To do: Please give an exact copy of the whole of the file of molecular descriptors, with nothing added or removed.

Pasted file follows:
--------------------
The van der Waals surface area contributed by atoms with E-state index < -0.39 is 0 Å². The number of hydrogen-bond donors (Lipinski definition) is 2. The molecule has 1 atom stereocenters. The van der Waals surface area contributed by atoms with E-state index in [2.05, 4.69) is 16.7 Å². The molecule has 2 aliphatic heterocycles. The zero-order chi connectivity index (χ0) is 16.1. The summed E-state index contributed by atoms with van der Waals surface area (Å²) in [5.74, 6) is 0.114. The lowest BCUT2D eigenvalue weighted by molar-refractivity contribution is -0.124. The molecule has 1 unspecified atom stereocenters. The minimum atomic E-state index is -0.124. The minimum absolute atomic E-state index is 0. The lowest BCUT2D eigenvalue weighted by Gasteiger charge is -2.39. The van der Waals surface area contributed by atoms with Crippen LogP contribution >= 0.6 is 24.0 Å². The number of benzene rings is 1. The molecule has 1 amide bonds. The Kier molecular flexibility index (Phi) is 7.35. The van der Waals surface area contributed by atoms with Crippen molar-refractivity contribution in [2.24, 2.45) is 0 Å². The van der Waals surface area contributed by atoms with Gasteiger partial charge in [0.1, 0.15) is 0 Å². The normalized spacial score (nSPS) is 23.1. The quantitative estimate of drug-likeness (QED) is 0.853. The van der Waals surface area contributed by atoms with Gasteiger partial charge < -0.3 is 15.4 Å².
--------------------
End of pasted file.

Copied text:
The van der Waals surface area contributed by atoms with E-state index < -0.39 is 0 Å². The number of hydrogen-bond donors (Lipinski definition) is 2. The molecule has 1 atom stereocenters. The van der Waals surface area contributed by atoms with E-state index in [2.05, 4.69) is 16.7 Å². The molecule has 2 aliphatic heterocycles. The zero-order chi connectivity index (χ0) is 16.1. The summed E-state index contributed by atoms with van der Waals surface area (Å²) in [5.74, 6) is 0.114. The lowest BCUT2D eigenvalue weighted by molar-refractivity contribution is -0.124. The molecule has 1 unspecified atom stereocenters. The minimum atomic E-state index is -0.124. The minimum absolute atomic E-state index is 0. The lowest BCUT2D eigenvalue weighted by Gasteiger charge is -2.39. The van der Waals surface area contributed by atoms with Crippen LogP contribution >= 0.6 is 24.0 Å². The number of benzene rings is 1. The molecule has 1 amide bonds. The Kier molecular flexibility index (Phi) is 7.35. The van der Waals surface area contributed by atoms with Crippen molar-refractivity contribution in [2.24, 2.45) is 0 Å². The van der Waals surface area contributed by atoms with Gasteiger partial charge in [0.1, 0.15) is 0 Å². The normalized spacial score (nSPS) is 23.1. The quantitative estimate of drug-likeness (QED) is 0.853. The van der Waals surface area contributed by atoms with Gasteiger partial charge < -0.3 is 15.4 Å².